“If I have kidney stones, should I take vitamin D?” A recent study looked directly at this question in “stone formers,” who are people with a history of repetitive kidney stones. Dr. David Leaf of Columbia University Medical Center and a group of colleagues from Boston to Portland conducted this study on stone formers, who were also vitamin D deficient. If vitamin D causes kidney stones (a common belief), then how exactly do you treat vitamin D deficient stone formers?
Leaf DE, Korets R, Taylor EN, Tang J, Asplin JR, Goldfarb DS, Gupta M, Curhan GC. Effect of Vitamin D Repletion on Urinary Calcium Excretion among Kidney Stone Formers. Clin J Am Soc Nephrol. 2012 Mar 15.
As the thinking goes, if vitamin D increases urine calcium, then vitamin D is difficult to recommend, as most stone-formers have too much calcium in their urine. However, as the evidence from studies mount proving the benefits of vitamin D, physicians and patients with kidney stones are in a quandary. Should I treat vitamin D deficiency in stone formers or let them stay vitamin D deficient? The question is, does vitamin D increase urinary calcium?
First, the authors reviewed current research on whether physiological doses of vitamin D increase urinary calcium in non-stone formers. They concluded: “Multiple studies have examined the effects of vitamin D among non-stone former and have consistently failed to show an increase in urinary calcium excretion.” That is, in “normals,” vitamin D does not cause kidney stones.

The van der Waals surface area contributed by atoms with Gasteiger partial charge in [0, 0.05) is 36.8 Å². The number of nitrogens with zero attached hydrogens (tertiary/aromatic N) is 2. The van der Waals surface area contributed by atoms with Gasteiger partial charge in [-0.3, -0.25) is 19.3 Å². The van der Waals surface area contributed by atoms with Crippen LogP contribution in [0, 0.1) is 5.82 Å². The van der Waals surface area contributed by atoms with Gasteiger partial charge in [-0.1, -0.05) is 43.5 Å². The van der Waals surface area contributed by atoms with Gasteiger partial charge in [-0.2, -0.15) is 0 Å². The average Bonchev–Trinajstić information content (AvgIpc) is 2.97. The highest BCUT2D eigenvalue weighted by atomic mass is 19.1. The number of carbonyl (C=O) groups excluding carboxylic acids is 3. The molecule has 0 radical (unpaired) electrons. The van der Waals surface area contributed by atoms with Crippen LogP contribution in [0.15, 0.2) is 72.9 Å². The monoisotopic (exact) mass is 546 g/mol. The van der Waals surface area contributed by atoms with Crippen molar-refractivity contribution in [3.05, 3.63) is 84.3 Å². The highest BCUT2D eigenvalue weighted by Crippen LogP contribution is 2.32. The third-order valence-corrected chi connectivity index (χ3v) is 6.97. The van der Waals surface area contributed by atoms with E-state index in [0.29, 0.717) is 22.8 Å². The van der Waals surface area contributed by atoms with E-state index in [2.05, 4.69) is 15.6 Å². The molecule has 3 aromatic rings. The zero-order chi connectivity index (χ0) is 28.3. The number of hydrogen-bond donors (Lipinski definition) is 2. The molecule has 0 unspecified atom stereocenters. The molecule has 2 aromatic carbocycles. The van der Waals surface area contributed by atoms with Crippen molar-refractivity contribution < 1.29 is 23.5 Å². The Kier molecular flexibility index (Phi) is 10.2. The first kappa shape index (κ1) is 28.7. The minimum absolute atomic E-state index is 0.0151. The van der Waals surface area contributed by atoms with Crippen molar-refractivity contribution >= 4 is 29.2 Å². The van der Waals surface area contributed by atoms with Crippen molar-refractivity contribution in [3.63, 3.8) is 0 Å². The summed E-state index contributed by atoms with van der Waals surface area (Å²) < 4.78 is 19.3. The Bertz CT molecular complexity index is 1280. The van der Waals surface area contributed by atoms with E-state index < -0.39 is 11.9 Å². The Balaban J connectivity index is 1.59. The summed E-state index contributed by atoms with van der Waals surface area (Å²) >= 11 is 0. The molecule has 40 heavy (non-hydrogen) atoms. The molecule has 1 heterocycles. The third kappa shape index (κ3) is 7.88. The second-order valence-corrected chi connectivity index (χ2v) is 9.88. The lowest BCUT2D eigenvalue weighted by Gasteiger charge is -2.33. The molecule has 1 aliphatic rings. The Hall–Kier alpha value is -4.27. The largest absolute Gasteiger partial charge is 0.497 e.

Now their own research. The authors prospectively studied 29 vitamin D deficient stone formers, giving them all 50,000 IU/week of vitamin D2 for eight weeks. They collected multiple lab tests before and after treatment, including the amount of calcium in the urine. The average vitamin D levels before treatment was 17 ng/ml, which increased to 35 ng/ml after the 400,000 IU of vitamin D (50,000 IU/week for eight weeks). Remember this was D2; D3 would have increased vitamin D levels more, in theory.
None of the various measurements of kidney stone formation increased after the 400,000 IU of vitamin D. To quote the authors,
“In conclusion, our results suggest that vitamin D can be repleted in stone formers without causing an increase in urinary calcium excretion. Given the known benefits of vitamin D in maintaining bone health, the potential benefits for cardiovascular, autoimmune, and neoplastic disease, and the findings above indicating it is safe, we feel that vitamin D therapy, if otherwise indicated, should not be withheld simply on the basis of calcium stone disease or hypercalciuria.”
I want to remind readers of what I have written about kidney stones before: chronic acidosis combined with lack of potassium and magnesium in your diet is the most common cause of kidney stones. This line of thinking is based on, among other things, a double blind study on the use of potassium and magnesium in prevention of stones.
Ettinger B, Pak CY, Citron JT, Thomas C, Adams-Huet B, Vangessel A. Potassium-magnesium citrate is an effective prophylaxis against recurrent calcium oxalate nephrolithiasis. J Urol. 1997 Dec;158(6):2069-73.
So, in my opinion, a typical American diet is to blame for many cases of kidney stones; the lack of two minerals in diet (magnesium and potassium) and the lack of adequate fluid intake. If you have ever had a kidney stone, drink eight glasses of water per day and eat lots of vegetables, fruits, seeds, and nuts. As Dr. David Leaf showed, vitamin D is not to blame for your kidney stones.